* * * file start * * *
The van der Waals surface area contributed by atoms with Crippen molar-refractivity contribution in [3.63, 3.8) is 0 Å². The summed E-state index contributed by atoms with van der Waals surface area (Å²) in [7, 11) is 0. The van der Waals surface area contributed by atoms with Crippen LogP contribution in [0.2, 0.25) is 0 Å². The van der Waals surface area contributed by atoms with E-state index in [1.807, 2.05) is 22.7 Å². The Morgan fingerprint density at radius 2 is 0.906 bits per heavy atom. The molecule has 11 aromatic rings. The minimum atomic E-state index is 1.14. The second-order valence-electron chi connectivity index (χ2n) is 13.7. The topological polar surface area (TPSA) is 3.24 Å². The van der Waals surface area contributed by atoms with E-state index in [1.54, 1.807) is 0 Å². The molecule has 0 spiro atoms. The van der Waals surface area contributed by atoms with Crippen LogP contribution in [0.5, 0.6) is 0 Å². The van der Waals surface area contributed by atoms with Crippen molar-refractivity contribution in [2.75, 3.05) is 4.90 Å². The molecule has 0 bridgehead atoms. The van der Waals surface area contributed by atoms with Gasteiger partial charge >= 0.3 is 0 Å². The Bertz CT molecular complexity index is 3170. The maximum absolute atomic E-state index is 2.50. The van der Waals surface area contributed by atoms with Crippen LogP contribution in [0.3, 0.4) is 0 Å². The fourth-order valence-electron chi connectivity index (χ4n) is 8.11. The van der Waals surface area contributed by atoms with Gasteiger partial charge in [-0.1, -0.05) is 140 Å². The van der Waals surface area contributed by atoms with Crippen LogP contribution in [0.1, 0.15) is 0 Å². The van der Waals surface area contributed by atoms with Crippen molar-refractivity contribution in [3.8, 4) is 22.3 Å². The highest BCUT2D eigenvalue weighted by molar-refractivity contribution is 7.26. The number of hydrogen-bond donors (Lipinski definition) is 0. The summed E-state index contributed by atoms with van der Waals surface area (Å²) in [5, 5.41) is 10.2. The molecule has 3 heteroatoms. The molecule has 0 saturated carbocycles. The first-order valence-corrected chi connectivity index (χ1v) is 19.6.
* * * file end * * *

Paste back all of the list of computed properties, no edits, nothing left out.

The van der Waals surface area contributed by atoms with Crippen molar-refractivity contribution in [3.63, 3.8) is 0 Å². The summed E-state index contributed by atoms with van der Waals surface area (Å²) in [7, 11) is 0. The van der Waals surface area contributed by atoms with Crippen LogP contribution in [0.2, 0.25) is 0 Å². The van der Waals surface area contributed by atoms with E-state index in [1.807, 2.05) is 22.7 Å². The Morgan fingerprint density at radius 2 is 0.906 bits per heavy atom. The molecule has 11 aromatic rings. The minimum atomic E-state index is 1.14. The second-order valence-electron chi connectivity index (χ2n) is 13.7. The topological polar surface area (TPSA) is 3.24 Å². The van der Waals surface area contributed by atoms with E-state index in [1.54, 1.807) is 0 Å². The molecule has 0 spiro atoms. The van der Waals surface area contributed by atoms with Crippen LogP contribution in [0.5, 0.6) is 0 Å². The van der Waals surface area contributed by atoms with Crippen molar-refractivity contribution in [2.75, 3.05) is 4.90 Å². The molecule has 0 bridgehead atoms. The van der Waals surface area contributed by atoms with Gasteiger partial charge >= 0.3 is 0 Å². The Bertz CT molecular complexity index is 3170. The maximum absolute atomic E-state index is 2.50. The van der Waals surface area contributed by atoms with Crippen LogP contribution in [0.3, 0.4) is 0 Å². The fourth-order valence-electron chi connectivity index (χ4n) is 8.11. The van der Waals surface area contributed by atoms with Gasteiger partial charge in [-0.1, -0.05) is 140 Å². The van der Waals surface area contributed by atoms with Crippen LogP contribution in [0.1, 0.15) is 0 Å². The van der Waals surface area contributed by atoms with Crippen molar-refractivity contribution in [3.8, 4) is 22.3 Å². The highest BCUT2D eigenvalue weighted by molar-refractivity contribution is 7.26. The number of hydrogen-bond donors (Lipinski definition) is 0. The summed E-state index contributed by atoms with van der Waals surface area (Å²) in [5, 5.41) is 10.2. The molecule has 3 heteroatoms. The molecule has 0 saturated carbocycles. The first-order valence-corrected chi connectivity index (χ1v) is 19.6.